As shown in FIGS. 11 and 12, still another embodiment of the piezoelectric transducer device 10" may be in the form of a hollow, cylindrical tube 8 8 of piezoelectric ceramic material having a pair of electrodes 90 and 92 coated on its inner and outer surfaces which are connected, respectively, to the lead wires 48 and 50. In this embodiment of the invention, the piezoelectric transducer device 10" is positioned between the incus bone 28 and the footplate portion 94 of the stapes bone 26 when the arch portion of such stapes bone has been removed by surgery, such are portion being shown in phantom lines in FIG. 11. The tubular ceramic member 88 expands and contracts longitudinally in response to an electrical signal applied thereto by lead wires 48 and 50 and thereby oscillates the bones of the ossicular chain in the same manner as the embodiment of FIGS. 1 to 4. It will be obvious to those having ordinary skill in the art that many changes may be made in the details of the preferred embodiments of the present invention without departing from the spirit of the invention. Therefore, the scope of the present invention should only be determined by the following claims.
I claim: 1. An implantable hearing aid apparatus in which the improvement comprises:
transducer means including a piezoelectric transducer device adapted to be implanted in an ear; and
mounting means for mounting the transducer device between two movable bones in the ossicular chain of the ear to cause movement of said bones and said device together when an electrical signal is applied to said device, said piezoelectric device being free of any fixed connection which would prevent normal movement of said bones in response to sound.
2. Apparatus in accordance with claim 1 including input signal means for applying an audio frequency electrical signal to the transducer device to cause said device to move said bones in response to the audio signal.
3. Apparatus in accordance with claim 1 including output signal means for transmitting an audio frequency electrical signal from the transducer device when said device is moved by said bones.
4. Apparatus in accordance with claim 1 in which the transducer device is a piezoelectric cylinder member which is provided with axial movement when the audio signal is applied thereto.
5. Apparatus in accordance with claim 1 in which the transducer device includes at least one bendable piezoelectric bar member.
6. Apparatus in accordance with claim in which the transducer device includes a pair of bar members of piezoelectric material which bend in opposite directions when said audio signal is applied thereto, said bar members having interconnected ends attached together and free ends which are free to move relative to each other.
.7. .An implantable hearing aid apparatus in which the improvement comprises:
a piezoelectric transducer device adapted to be implanted in an ear including a pair of bar members; and
mounting means including a pair of. connectors on the free ends of said bar members which are adapted to be inserted between the two bones in the ossicular chain to provide the sole support for the transducer device.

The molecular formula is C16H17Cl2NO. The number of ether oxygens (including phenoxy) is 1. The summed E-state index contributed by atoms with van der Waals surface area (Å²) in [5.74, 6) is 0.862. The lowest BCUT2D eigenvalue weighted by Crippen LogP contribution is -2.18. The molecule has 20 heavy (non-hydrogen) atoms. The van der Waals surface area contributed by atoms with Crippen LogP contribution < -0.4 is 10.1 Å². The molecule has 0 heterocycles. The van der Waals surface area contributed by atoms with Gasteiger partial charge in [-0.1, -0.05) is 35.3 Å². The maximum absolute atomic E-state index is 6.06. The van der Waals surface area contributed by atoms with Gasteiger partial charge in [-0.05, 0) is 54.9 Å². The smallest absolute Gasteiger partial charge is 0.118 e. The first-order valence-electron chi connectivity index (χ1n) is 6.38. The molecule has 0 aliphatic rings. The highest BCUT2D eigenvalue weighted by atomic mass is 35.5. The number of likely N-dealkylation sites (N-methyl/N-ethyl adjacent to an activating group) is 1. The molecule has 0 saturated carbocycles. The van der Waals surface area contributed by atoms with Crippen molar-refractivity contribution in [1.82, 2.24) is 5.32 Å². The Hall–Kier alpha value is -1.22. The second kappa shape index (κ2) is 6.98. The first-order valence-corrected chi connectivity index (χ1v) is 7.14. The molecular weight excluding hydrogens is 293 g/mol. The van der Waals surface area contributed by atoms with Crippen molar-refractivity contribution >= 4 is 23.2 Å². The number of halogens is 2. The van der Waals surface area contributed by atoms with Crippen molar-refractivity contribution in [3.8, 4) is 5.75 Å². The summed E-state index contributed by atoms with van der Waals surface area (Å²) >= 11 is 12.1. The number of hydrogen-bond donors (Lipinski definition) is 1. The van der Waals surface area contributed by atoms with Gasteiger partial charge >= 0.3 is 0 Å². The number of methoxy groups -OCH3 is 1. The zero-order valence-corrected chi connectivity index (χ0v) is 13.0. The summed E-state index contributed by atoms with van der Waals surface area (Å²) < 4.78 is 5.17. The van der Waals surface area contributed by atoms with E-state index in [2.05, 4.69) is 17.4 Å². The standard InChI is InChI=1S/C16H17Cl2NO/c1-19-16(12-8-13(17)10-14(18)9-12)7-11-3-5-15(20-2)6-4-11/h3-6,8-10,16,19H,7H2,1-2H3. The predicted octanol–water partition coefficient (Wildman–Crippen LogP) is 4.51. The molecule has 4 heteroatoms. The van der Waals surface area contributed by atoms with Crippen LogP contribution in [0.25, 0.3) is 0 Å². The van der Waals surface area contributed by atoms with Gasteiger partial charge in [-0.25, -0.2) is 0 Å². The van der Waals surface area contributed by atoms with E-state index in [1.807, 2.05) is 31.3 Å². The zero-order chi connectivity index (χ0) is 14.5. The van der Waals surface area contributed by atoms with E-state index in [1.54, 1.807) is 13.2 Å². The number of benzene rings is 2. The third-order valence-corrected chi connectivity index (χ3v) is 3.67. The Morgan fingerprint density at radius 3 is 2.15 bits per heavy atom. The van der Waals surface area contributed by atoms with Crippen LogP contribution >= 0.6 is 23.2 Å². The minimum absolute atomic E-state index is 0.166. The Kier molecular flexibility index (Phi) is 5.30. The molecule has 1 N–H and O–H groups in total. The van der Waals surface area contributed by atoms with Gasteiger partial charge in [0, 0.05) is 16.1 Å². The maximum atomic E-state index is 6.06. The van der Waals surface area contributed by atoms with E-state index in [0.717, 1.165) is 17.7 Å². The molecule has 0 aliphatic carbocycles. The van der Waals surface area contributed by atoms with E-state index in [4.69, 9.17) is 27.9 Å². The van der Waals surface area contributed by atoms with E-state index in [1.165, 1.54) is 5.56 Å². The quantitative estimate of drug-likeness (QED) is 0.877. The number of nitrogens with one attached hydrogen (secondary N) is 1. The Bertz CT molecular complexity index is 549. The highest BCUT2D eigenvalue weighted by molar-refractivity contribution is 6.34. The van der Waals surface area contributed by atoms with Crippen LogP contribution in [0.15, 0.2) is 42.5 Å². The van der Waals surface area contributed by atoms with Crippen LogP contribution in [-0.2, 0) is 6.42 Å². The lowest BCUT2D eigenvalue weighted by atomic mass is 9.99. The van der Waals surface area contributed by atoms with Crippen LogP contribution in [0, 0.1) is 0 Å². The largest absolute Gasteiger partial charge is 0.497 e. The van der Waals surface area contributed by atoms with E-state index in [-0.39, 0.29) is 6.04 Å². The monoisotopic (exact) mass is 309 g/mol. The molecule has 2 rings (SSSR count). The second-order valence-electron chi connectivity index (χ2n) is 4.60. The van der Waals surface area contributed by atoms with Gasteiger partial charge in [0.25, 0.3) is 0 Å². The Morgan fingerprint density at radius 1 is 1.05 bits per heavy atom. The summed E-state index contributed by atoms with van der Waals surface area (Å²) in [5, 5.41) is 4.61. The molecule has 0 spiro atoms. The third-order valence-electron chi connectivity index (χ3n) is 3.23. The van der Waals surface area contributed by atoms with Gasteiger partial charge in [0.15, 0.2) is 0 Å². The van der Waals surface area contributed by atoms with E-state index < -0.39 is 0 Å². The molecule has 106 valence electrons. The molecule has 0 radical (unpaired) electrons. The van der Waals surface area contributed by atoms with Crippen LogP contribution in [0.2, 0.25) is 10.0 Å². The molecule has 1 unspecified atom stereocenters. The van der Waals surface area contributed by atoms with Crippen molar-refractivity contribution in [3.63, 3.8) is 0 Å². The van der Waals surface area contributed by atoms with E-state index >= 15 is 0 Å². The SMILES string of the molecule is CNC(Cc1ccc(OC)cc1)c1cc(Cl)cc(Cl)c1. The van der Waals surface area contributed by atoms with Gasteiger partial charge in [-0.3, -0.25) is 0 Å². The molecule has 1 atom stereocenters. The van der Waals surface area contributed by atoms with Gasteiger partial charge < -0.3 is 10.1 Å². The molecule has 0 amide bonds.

8. Apparatus in accordance with claim 7 in which the connectors are metal plates attached to the bar members with end portions extending from the free ends of said bar members.
9. Apparatus in accordance with claim 8 in which the end portions of the metal plates are each attached at its outer surface to a housing member provided with a central opening for receiving one of said bones.
10. Apparatus in accordance with claim 9 in which the housing member is of plastic material.
11. Apparatus in accordance with claim 8 in which each of the metal plates is fixedly attached along the entire length of one side of the bar member, a conductive coating is provided on the opposite side of said bar member, and said bar member is made of a single layer of piezoelectric ceramic material.
12. Apparatus in accordance with claim -8 in which each of the metal plates is fixedly attached along only a short portion of one side of the bar member, a pair of conductive coatings are provided on the opposite sides of said each bar member, and said bar member includes a plurality of layers of piezoelectric ceramic material separated by an intermediate conductive layer.
13. Apparatus in accordance with claim 7 in which the pair of bar members have their interconnected ends separated by a rigid spacer member and have their free ends separated by a resilient spacer member.
14. Apparatus in accordance with claim 13 in which the resilient spacer member is made of silicone plastic material.
15. Apparatus in accordance with claim 2 in which the input signal means includes an implantable receiver circuit which produces said audio signal at its output.
16. Apparatus in accordance with claim 15 which also includes a remote non-implantable transmitter circuit for transmitting signals to said receiver circuit.
17. Apparatus in accordance with claim 3 in which the output signal means includes an implantable amplifier circuit.
References Cited UNITED STATES PATENTS 3,594,514 7/197'1 Wingrove l79107 R 2,928,069 3/1960 Petermann 310--8.3 X 3,181,016 4/1965 Rosenman 3l08.3 3,093,710 6/1963 Ten Eyck 179-110 A THOMAS W. BROWN, Primary Examiner US. Cl. X.R. 310-83